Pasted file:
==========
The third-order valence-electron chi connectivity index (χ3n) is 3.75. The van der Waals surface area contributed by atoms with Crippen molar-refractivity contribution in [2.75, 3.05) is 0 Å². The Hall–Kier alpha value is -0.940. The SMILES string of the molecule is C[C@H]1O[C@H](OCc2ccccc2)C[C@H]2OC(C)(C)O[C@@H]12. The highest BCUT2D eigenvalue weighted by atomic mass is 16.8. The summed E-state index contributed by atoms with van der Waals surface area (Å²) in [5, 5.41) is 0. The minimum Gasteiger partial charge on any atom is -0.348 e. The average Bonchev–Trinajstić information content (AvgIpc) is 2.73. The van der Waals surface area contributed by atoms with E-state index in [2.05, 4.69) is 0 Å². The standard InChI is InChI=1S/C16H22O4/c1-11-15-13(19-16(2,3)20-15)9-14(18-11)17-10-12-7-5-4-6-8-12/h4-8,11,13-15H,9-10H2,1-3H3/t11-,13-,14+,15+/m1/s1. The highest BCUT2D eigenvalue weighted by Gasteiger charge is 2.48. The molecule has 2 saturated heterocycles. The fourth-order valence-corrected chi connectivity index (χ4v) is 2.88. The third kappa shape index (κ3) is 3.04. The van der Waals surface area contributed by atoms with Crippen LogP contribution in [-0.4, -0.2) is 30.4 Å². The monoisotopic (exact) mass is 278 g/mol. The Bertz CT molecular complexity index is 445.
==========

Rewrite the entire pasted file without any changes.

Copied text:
The third-order valence-electron chi connectivity index (χ3n) is 3.75. The van der Waals surface area contributed by atoms with Crippen molar-refractivity contribution in [2.75, 3.05) is 0 Å². The Hall–Kier alpha value is -0.940. The SMILES string of the molecule is C[C@H]1O[C@H](OCc2ccccc2)C[C@H]2OC(C)(C)O[C@@H]12. The highest BCUT2D eigenvalue weighted by atomic mass is 16.8. The summed E-state index contributed by atoms with van der Waals surface area (Å²) in [5, 5.41) is 0. The minimum Gasteiger partial charge on any atom is -0.348 e. The average Bonchev–Trinajstić information content (AvgIpc) is 2.73. The van der Waals surface area contributed by atoms with E-state index in [2.05, 4.69) is 0 Å². The standard InChI is InChI=1S/C16H22O4/c1-11-15-13(19-16(2,3)20-15)9-14(18-11)17-10-12-7-5-4-6-8-12/h4-8,11,13-15H,9-10H2,1-3H3/t11-,13-,14+,15+/m1/s1. The highest BCUT2D eigenvalue weighted by Gasteiger charge is 2.48. The molecule has 2 saturated heterocycles. The fourth-order valence-corrected chi connectivity index (χ4v) is 2.88. The third kappa shape index (κ3) is 3.04. The van der Waals surface area contributed by atoms with Crippen LogP contribution in [-0.4, -0.2) is 30.4 Å². The monoisotopic (exact) mass is 278 g/mol. The Bertz CT molecular complexity index is 445.